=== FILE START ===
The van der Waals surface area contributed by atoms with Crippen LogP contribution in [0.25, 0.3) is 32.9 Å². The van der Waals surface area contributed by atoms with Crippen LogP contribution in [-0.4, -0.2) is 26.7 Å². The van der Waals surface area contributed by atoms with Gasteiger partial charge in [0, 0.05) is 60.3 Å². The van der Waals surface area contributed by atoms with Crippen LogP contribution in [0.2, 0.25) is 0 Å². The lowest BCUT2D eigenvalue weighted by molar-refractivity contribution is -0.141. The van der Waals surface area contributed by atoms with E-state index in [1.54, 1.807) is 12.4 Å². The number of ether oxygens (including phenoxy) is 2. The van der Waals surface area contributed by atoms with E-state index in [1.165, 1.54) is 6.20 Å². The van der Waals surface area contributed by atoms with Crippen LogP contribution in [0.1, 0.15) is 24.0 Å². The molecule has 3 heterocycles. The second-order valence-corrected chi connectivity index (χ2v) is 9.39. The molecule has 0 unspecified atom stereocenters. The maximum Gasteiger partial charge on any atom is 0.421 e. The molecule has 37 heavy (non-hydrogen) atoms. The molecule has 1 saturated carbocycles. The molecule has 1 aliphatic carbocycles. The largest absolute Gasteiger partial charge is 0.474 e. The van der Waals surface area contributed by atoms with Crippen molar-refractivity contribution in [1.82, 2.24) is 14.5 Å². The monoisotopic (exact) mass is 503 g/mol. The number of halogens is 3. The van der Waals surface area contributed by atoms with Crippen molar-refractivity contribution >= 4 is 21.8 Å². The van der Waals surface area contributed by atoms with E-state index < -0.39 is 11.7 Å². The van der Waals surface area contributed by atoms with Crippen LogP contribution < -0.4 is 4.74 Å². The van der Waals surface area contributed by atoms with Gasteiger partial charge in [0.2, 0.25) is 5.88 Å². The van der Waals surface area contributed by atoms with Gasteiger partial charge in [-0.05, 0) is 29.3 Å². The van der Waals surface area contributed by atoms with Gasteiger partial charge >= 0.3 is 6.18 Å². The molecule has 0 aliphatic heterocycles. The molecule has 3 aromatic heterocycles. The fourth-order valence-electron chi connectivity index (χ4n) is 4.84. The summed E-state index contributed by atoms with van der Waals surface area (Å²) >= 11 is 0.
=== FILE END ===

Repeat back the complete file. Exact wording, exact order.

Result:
The van der Waals surface area contributed by atoms with Crippen LogP contribution in [0.25, 0.3) is 32.9 Å². The van der Waals surface area contributed by atoms with Crippen LogP contribution in [-0.4, -0.2) is 26.7 Å². The van der Waals surface area contributed by atoms with Gasteiger partial charge in [0, 0.05) is 60.3 Å². The van der Waals surface area contributed by atoms with Crippen LogP contribution in [0.2, 0.25) is 0 Å². The lowest BCUT2D eigenvalue weighted by molar-refractivity contribution is -0.141. The van der Waals surface area contributed by atoms with E-state index in [1.54, 1.807) is 12.4 Å². The number of ether oxygens (including phenoxy) is 2. The van der Waals surface area contributed by atoms with E-state index in [1.165, 1.54) is 6.20 Å². The van der Waals surface area contributed by atoms with Crippen LogP contribution in [0.1, 0.15) is 24.0 Å². The molecule has 3 heterocycles. The second-order valence-corrected chi connectivity index (χ2v) is 9.39. The molecule has 0 unspecified atom stereocenters. The maximum Gasteiger partial charge on any atom is 0.421 e. The molecule has 37 heavy (non-hydrogen) atoms. The molecule has 1 saturated carbocycles. The molecule has 1 aliphatic carbocycles. The largest absolute Gasteiger partial charge is 0.474 e. The van der Waals surface area contributed by atoms with Crippen molar-refractivity contribution in [1.82, 2.24) is 14.5 Å². The monoisotopic (exact) mass is 503 g/mol. The number of halogens is 3. The van der Waals surface area contributed by atoms with Crippen molar-refractivity contribution >= 4 is 21.8 Å². The van der Waals surface area contributed by atoms with E-state index < -0.39 is 11.7 Å². The van der Waals surface area contributed by atoms with Crippen LogP contribution < -0.4 is 4.74 Å². The van der Waals surface area contributed by atoms with Gasteiger partial charge in [0.2, 0.25) is 5.88 Å². The van der Waals surface area contributed by atoms with Gasteiger partial charge in [-0.05, 0) is 29.3 Å². The van der Waals surface area contributed by atoms with Gasteiger partial charge >= 0.3 is 6.18 Å². The molecule has 0 aliphatic heterocycles. The molecule has 3 aromatic heterocycles. The fourth-order valence-electron chi connectivity index (χ4n) is 4.84. The summed E-state index contributed by atoms with van der Waals surface area (Å²) >= 11 is 0.